German state to require citizenship applicants to declare Israel's 'right to exist'

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James Jackson - [email protected]
German state to require citizenship applicants to declare Israel's 'right to exist'
People hold Israel flags during a solidarity march in Berlin on October 22nd. Photo: picture alliance/dpa | Monika Skolimowska

The eastern German state of Saxony-Anhalt has announced that from now on applicants for citizenship through naturalisation will have to commit in writing to their belief in Israel’s “right to exist”. What does this mean in practice and is it allowed?


Saxony-Anhalt's interior ministry has decreed that if German citizenship applicants don't do this, they will be refused naturalisation.

Tamara Zieschang of the ruling conservative Christian Democrats (CDU) wrote to the state’s citizenship offices, saying that applicants will have to confirm in writing "that they recognise Israel's right to exist and condemn any efforts directed against the existence of the State of Israel".

Attention should be paid by immigration officials to whether there is evidence of anti-Semitic attitudes among applicants during the naturalisation process, explained Zieschang.

The decree to the state’s municipalities says that naturalisation is out of the question if foreigners pursue efforts that are directed against the free, democratic basic order. This includes anti-Semitic offences or the denial of Israel's right to exist.

The decree recommends that municipalities use specific wording for the statement of commitment. If the applicant refuses to submit a declaration, the naturalisation certificate will not be handed over. This should be noted in the application file and the naturalisation application should be rejected, according to German media reports.

Questions have been raised over if the decree is in line with German law. 

Berlin-based lawyer Ahmed Abad told The Local: "The duty to recognise Israel’s 'right to exist' has no legal basis."

Immigration lawyer Sven Hasse told The Local that naturalisation requires that the applicants “confirm their commitment to the free
democratic constitutional system” of Germany and that “apparently, the Sachsen-Anhalt government assumes that a commitment to Israel’s right to exist can also be demanded in this context, as this is part of Germany's Staatsräson (reason of state)".

He warns that this could be challenged if someone is rejected based on it, adding: “the courts will have to decide whether this is lawful".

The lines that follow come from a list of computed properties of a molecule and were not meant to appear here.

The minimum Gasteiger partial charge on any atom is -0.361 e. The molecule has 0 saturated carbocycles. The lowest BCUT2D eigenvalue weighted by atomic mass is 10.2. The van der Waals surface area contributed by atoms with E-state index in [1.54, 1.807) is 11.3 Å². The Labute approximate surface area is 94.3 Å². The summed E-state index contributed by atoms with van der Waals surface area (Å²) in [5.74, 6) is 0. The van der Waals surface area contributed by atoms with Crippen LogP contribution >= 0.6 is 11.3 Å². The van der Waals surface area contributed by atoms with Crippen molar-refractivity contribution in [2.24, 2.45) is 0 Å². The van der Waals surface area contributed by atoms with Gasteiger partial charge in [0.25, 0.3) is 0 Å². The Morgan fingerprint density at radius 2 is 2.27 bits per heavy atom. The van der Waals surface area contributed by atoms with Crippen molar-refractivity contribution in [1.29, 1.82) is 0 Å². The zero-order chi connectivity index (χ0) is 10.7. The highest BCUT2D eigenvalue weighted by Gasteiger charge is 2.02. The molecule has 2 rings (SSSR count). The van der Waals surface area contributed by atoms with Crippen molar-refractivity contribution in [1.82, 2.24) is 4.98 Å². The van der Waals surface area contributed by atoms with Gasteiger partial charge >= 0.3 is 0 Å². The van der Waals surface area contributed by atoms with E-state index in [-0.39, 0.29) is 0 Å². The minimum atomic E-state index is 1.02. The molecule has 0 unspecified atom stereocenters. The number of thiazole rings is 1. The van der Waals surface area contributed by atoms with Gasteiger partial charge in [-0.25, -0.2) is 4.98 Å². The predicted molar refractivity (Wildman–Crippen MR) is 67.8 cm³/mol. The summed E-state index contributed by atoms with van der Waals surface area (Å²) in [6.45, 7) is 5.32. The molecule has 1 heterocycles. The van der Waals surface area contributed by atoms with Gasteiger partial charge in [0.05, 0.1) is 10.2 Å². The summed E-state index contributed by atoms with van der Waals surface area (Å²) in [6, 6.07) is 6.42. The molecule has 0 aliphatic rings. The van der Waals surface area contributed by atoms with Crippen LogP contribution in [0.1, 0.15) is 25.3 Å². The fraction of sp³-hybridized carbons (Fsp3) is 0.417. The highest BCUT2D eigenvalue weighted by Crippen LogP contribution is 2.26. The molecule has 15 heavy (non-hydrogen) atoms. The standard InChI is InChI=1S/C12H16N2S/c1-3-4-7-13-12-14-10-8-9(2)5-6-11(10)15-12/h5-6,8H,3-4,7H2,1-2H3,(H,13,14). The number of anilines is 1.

READ ALSO: What is Germany’s 'Staatsrasön' and why is it being talked about so much right now?


It comes as the German government and other politicians have been debating on how to strengthen the new citizenship law against anti-Semitism. 

Proposals include adding a declaration explicitly acknowledging Israel's right to exist, which is an idea put forward by both the CDU and FDP at the federal level in the wake of the October 7th Hamas attacks on Israel. 

READ ALSO: What are the next steps for Germany's long-awaited dual nationality law?

In an interview with The Local's Germany in Focus podcast in November, SPD MP Hakan Demir said politicians were discussing this, although he noted that the law already excludes people with racist or anti-democratic views - and insists that foreigners becoming German respect the existence of all states that Germany recognises, which includes Israel.

However, at the first debate on the naturalisation reform last week, Interior Minister Nancy Faeser said singling out Israel's right to exist may become a part of the new law.

"Denying Israel's right to exist is anti-Semitic and if there is a need to change the law in this regard, I am open to it," Faeser said.

What's the reaction?

Some people say Saxony-Anhalt's move to change their naturalisation process is unfair and one-sided, especially given the heated rows around pro-Palestine protests in Germany.

Policy advisor at Access Now Marwa Fatafta wrote on X (formerly Twitter): "Germany doesn’t even recognise people like myself as Palestinian.

"I am registered and I live in this country as a stateless person. There is nothing more dehumanising in this context than to ask Palestinians to recognise their occupier while their very existence is denied."


While Andreas Krieg, professor at Kings College London, raised questions about double standards between people born Germans and those naturalising as Germans. 

He tweeted: "To become a German citizen you have to express your support for another country's right to exist. Unless you are an ethno-German, then you can even deny the existence of the Federal Republic all together and become a Reichsbürger," referring to conspiracy theorists who believe the Federal Republic of Germany doesn’t legally exist.

READ ALSO: Who are Reichsbürger and how big a threat do they pose in Germany?


Comments (2)

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Kjello 2023/12/07 16:17
This is a good new addition to the immigration law in Germany. Have jewish friends in Berlin who says wearing a kippah would literally be life threatening in certain neighborhoods. It’s time to set the foot down on the antisemitism still existing in Germany.
Brad 2023/12/06 22:30
What’s wrong with state not wanting to allow anti semites to live there? This idea that everyone has the right to live wherever they want will be the destruction of society.

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